Here’s one story: a woman I once worked with heard about my love of perfume and said, “I’ve always wanted to find a signature perfume. Will you help me?” I brought her handfuls of samples, talked passionately about Guerlain and Serge and Dior, and accompanied her to the perfume counter at Nordstrom. She was determined to find a perfume she liked, but somehow I knew she just didn’t get it. Her comments about the perfume she tried were along the lines of “this smells pretty”, “I can tell this is quality” (this polite comment was about Caron Narcisse Noir parfum, which I should have been smart enough to keep from a scent neophyte), and “I don’t know, nothing seems right.” The stories, the nuances, the power of perfume were lost on her. I think she ended up with a bottle of Sarah Jessica Parker Lovely.
Here’s another story: a year later, a coworker said that she wanted to buy a bottle of perfume for her birthday and couldn’t decide between the new Chloe, Calvin Klein Euphoria, and another perfume I’ve forgotten now. I told her she might want to try real scent rather than just sniffing the fragrance strips in magazines, and I brought her a few samples. Since I’d been burned before, I kept the selection small: some L’Artisan Parfumeur Dzing!, Annick Goutal Songes, and Jean Patou Joy. Over the next few months this woman plunged headlong into perfume. She told me how Songes reminded her of her grandmother’s garden, and she bought a bottle to wear when the evenings are warm. When she took a vacation to Disneyland, she passed up the mouse ears and bought Chanel Coco Mademoiselle as a souvenir instead. One morning she even trotted excitedly into my office and said, “I’ve tried my first scrubber!”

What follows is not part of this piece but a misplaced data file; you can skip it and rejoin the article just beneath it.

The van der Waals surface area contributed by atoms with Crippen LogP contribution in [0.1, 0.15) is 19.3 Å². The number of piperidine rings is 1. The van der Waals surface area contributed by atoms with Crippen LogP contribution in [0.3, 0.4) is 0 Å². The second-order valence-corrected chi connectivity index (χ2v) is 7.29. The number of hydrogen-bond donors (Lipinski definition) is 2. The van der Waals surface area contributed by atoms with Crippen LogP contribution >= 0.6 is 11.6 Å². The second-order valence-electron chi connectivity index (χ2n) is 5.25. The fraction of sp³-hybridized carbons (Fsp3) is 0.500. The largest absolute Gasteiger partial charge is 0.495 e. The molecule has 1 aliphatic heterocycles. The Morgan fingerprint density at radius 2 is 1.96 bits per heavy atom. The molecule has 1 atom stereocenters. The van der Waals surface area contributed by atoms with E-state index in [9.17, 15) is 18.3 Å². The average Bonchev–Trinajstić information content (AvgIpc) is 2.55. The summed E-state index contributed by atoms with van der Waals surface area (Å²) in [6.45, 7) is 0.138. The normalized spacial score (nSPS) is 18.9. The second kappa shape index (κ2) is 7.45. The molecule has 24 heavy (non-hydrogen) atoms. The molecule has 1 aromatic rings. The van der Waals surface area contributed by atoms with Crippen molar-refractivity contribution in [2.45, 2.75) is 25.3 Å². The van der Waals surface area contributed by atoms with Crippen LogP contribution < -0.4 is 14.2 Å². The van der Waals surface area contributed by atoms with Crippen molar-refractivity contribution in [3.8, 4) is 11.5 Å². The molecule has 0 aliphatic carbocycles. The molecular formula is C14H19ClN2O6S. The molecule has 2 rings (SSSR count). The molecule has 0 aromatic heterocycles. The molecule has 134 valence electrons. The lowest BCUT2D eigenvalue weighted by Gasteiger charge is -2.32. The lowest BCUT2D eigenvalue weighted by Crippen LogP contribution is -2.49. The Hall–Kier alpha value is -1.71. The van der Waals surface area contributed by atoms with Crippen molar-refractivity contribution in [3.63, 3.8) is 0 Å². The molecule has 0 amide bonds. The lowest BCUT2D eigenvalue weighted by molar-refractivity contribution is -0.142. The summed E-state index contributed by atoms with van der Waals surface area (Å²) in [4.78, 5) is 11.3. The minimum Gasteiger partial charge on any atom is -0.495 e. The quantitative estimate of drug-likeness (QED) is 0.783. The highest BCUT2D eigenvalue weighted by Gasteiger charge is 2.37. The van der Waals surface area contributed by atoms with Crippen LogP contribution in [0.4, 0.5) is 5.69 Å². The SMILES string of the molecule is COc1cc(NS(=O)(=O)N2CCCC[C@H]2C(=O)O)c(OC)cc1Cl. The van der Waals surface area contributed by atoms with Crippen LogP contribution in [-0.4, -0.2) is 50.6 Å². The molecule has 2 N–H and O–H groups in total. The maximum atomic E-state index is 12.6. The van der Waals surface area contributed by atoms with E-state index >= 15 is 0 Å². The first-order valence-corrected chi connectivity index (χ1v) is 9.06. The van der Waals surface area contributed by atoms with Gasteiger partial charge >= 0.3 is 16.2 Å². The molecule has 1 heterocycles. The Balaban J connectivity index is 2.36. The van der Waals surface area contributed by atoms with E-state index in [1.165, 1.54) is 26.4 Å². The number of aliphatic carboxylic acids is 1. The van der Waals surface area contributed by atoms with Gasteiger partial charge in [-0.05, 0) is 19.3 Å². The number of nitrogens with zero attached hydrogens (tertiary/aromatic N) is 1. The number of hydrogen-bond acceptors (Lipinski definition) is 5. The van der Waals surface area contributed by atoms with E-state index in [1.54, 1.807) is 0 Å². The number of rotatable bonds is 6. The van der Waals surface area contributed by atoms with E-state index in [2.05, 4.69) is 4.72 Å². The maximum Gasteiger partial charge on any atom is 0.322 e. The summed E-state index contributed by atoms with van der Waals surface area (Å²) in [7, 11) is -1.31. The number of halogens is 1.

Lots of people like perfume, but only a few people really love it. My theory is that people who love perfume tend also to love food and art more than the average person. Perfume lovers adore a story, too, and see their lives as movies in which they’re the star. I also think a perfume lover has a hint of the nerd. Perfume lovers want to try all sorts of perfumes, categorize them by nose or note, and love to talk about them. Is there such a thing as a sensualist geek? If so, lots of perfume lovers qualify.
As an example, someone who merely likes perfume might enjoy a light application of Dior Diorissimo, calling it “fresh and spring-like”. On the other hand, when someone who loves perfume wears Diorissimo she thinks of Christian Dior’s coffin piled high with lilies of the valley. She thinks of perfumer Edmond Roudnitska tending his transplanted lilies of the valley as he slowly pieced together the perfume’s formula. She’ll reach for Champagne over a gin and tonic when she’s wearing it (gin and tonics are so much better with Frédéric Malle Angéliques Sous La Pluie) and might even have a cotton dressing gown sprigged with flowers that she likes to wear on Diorissimo mornings.
If you’re reading this, chances are that you love — not just like — perfume. Why do you think that is? What makes us different from people content with a bottle or two of Christmas present perfume?